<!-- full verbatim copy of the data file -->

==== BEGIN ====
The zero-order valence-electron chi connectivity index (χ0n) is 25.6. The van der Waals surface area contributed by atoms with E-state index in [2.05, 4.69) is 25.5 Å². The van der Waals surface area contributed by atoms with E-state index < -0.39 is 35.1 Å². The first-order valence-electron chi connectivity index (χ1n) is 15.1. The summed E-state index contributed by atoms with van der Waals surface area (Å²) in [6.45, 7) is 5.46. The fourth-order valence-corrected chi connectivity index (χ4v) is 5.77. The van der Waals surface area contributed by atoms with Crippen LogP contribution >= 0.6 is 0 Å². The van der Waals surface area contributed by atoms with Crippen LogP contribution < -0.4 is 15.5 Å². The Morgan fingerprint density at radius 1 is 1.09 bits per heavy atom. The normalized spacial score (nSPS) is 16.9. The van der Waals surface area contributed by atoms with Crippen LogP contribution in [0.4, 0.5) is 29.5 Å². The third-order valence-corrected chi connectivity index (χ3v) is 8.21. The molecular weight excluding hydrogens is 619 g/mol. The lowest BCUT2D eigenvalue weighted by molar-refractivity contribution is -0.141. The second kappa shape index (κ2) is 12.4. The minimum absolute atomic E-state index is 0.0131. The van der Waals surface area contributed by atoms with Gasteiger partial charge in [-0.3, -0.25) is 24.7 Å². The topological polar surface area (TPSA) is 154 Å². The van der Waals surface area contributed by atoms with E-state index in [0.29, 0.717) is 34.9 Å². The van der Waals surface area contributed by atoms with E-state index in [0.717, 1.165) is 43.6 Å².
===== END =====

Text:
The zero-order valence-electron chi connectivity index (χ0n) is 25.6. The van der Waals surface area contributed by atoms with E-state index in [2.05, 4.69) is 25.5 Å². The van der Waals surface area contributed by atoms with E-state index < -0.39 is 35.1 Å². The first-order valence-electron chi connectivity index (χ1n) is 15.1. The summed E-state index contributed by atoms with van der Waals surface area (Å²) in [6.45, 7) is 5.46. The fourth-order valence-corrected chi connectivity index (χ4v) is 5.77. The van der Waals surface area contributed by atoms with Crippen LogP contribution >= 0.6 is 0 Å². The van der Waals surface area contributed by atoms with Crippen LogP contribution < -0.4 is 15.5 Å². The Morgan fingerprint density at radius 1 is 1.09 bits per heavy atom. The normalized spacial score (nSPS) is 16.9. The van der Waals surface area contributed by atoms with Crippen LogP contribution in [0.4, 0.5) is 29.5 Å². The third-order valence-corrected chi connectivity index (χ3v) is 8.21. The molecular weight excluding hydrogens is 619 g/mol. The lowest BCUT2D eigenvalue weighted by molar-refractivity contribution is -0.141. The second kappa shape index (κ2) is 12.4. The minimum absolute atomic E-state index is 0.0131. The van der Waals surface area contributed by atoms with Gasteiger partial charge in [-0.3, -0.25) is 24.7 Å². The topological polar surface area (TPSA) is 154 Å². The van der Waals surface area contributed by atoms with E-state index in [0.29, 0.717) is 34.9 Å². The van der Waals surface area contributed by atoms with E-state index in [0.717, 1.165) is 43.6 Å².